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Published 17 June 2020
DAC Beachcroft's Canadian Briefing - June 2020 is a selection of legal and regulatory developments that we consider are the most interesting and relevant to our Canadian friends and clients.
On 20 May 2020, the Government introduced the Corporate Insolvency and Governance Bill in Parliament. The Bill is a much awaited development following the Secretary of State for Business, Energy and Industrial Strategy’s statement on 28 March 2020 announcing key measures to help businesses address the challenges resulting from the impact of coronavirus.
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A cash box placing is a method of raising cash from the issue of equity securities structured as an issue of shares for non-cash consideration. This allows companies to issue shares without seeking any shareholder consent or convening a general meeting and is very useful for a company that needs to raise funds quickly. It allows for an issue when there is either none or not sufficient disapplication of pre-emption rights authority and enables a larger issue than would be authorised by a standard disapplication, although a general authority to allot shares is still required. In addition, this structure may allow distributable reserves to be created by using merger relief.
To view the full article click here.
The extension of the Government’s ‘lock-down’ requiring people to stay at home will have a significant impact on the administration of civil justice.
The effect of the Covid-19 pandemic is clearly seen in the announcement, on 27 March 2020, that over half of the Courts and Tribunals in England and Wales are to be suspended. The Lord Chief Justice, Master of the Rolls and President of the Family Division have published a message to Circuit and District Judges in relation to the impact of remote hearings on Court business and on 5 June the Civil Justice Council published its report following the review of the impact of COVID-19 on Civil Court users
‘Litigation’ privilege has long been subject to a ‘dominant purpose’ test. For a document to be privileged, the dominant purpose for its creation must have been for use in relation to contentious proceedings (either in existence or reasonably in contemplation). For a long time, this feature of litigation privilege distinguished it from legal advice privilege (communications privileged due to their seeking and/or disclosing any legal advice, whether in contemplation of proceedings or not).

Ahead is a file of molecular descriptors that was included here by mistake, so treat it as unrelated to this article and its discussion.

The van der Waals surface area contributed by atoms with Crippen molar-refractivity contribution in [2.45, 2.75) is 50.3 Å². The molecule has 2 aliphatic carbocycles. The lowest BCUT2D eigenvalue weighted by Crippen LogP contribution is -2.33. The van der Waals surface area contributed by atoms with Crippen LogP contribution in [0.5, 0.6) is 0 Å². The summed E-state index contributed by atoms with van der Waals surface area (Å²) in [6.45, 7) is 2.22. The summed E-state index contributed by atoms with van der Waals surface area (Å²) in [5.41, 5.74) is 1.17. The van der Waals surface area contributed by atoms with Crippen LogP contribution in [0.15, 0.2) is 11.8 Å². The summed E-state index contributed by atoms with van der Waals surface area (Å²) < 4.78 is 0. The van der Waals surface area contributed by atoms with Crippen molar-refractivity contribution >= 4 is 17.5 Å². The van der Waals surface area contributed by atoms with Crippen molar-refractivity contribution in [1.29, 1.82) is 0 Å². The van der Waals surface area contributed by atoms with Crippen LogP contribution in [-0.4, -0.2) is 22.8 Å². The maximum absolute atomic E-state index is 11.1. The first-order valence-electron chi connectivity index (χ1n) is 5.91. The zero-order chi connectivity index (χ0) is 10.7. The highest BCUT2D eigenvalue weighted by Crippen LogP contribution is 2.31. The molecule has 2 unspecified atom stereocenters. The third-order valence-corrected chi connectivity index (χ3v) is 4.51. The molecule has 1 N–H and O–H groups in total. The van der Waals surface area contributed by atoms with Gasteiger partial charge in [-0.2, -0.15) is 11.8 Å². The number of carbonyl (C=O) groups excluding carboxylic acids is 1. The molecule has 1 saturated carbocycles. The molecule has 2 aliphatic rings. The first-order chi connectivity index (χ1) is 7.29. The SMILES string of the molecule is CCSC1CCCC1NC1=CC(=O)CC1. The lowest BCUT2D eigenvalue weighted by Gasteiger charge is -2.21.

No longer used solely by innovative technology companies, AI is now of strategic importance to more risk-averse sectors such as healthcare, retail banking, and even insurance. Built upon DAC Beachcroft’s depth of experience in advising across the insurance market, this article explores a few ways in which artificial intelligence is changing the insurance industry.
IT contracts should be geared to incentivising IT service providers to work with their customers to deliver successful solutions for the customer’s business, through performing contract obligations, rather than purely dealing with a customer’s contractual remedies. IT solutions are complex, and we all know they are prone to delay and issues arising – often not solely due to one party. If things start to go awry, most of the time the customer would rather persevere with the supplier and it is relatively rare that all faith is lost in the service provider’s ability to perform.
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